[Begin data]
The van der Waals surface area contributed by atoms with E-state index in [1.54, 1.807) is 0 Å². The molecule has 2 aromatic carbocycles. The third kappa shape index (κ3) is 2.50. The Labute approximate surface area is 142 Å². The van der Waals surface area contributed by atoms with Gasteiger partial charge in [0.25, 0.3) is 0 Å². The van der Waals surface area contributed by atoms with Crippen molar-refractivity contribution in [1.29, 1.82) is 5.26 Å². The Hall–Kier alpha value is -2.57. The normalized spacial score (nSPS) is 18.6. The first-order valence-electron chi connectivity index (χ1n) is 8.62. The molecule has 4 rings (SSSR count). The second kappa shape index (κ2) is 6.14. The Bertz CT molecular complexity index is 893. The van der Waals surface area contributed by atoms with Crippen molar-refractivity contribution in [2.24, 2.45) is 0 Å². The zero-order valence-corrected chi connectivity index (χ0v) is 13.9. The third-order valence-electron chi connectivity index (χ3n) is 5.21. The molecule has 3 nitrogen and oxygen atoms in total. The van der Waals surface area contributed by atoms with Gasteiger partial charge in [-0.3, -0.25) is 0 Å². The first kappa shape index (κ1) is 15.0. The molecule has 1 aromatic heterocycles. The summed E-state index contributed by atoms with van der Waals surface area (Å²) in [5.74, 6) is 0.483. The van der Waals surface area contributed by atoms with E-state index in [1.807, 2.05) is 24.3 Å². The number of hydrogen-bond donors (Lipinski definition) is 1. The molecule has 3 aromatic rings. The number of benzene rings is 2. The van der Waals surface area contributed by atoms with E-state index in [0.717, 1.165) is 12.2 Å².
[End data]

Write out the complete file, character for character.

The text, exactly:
The van der Waals surface area contributed by atoms with E-state index in [1.54, 1.807) is 0 Å². The molecule has 2 aromatic carbocycles. The third kappa shape index (κ3) is 2.50. The Labute approximate surface area is 142 Å². The van der Waals surface area contributed by atoms with Gasteiger partial charge in [0.25, 0.3) is 0 Å². The van der Waals surface area contributed by atoms with Crippen molar-refractivity contribution in [1.29, 1.82) is 5.26 Å². The Hall–Kier alpha value is -2.57. The normalized spacial score (nSPS) is 18.6. The first-order valence-electron chi connectivity index (χ1n) is 8.62. The molecule has 4 rings (SSSR count). The second kappa shape index (κ2) is 6.14. The Bertz CT molecular complexity index is 893. The van der Waals surface area contributed by atoms with Crippen molar-refractivity contribution in [2.24, 2.45) is 0 Å². The zero-order valence-corrected chi connectivity index (χ0v) is 13.9. The third-order valence-electron chi connectivity index (χ3n) is 5.21. The molecule has 3 nitrogen and oxygen atoms in total. The van der Waals surface area contributed by atoms with Gasteiger partial charge in [-0.3, -0.25) is 0 Å². The first kappa shape index (κ1) is 15.0. The molecule has 1 aromatic heterocycles. The summed E-state index contributed by atoms with van der Waals surface area (Å²) in [5.74, 6) is 0.483. The van der Waals surface area contributed by atoms with E-state index in [1.807, 2.05) is 24.3 Å². The number of hydrogen-bond donors (Lipinski definition) is 1. The molecule has 3 aromatic rings. The number of benzene rings is 2. The van der Waals surface area contributed by atoms with E-state index in [0.717, 1.165) is 12.2 Å².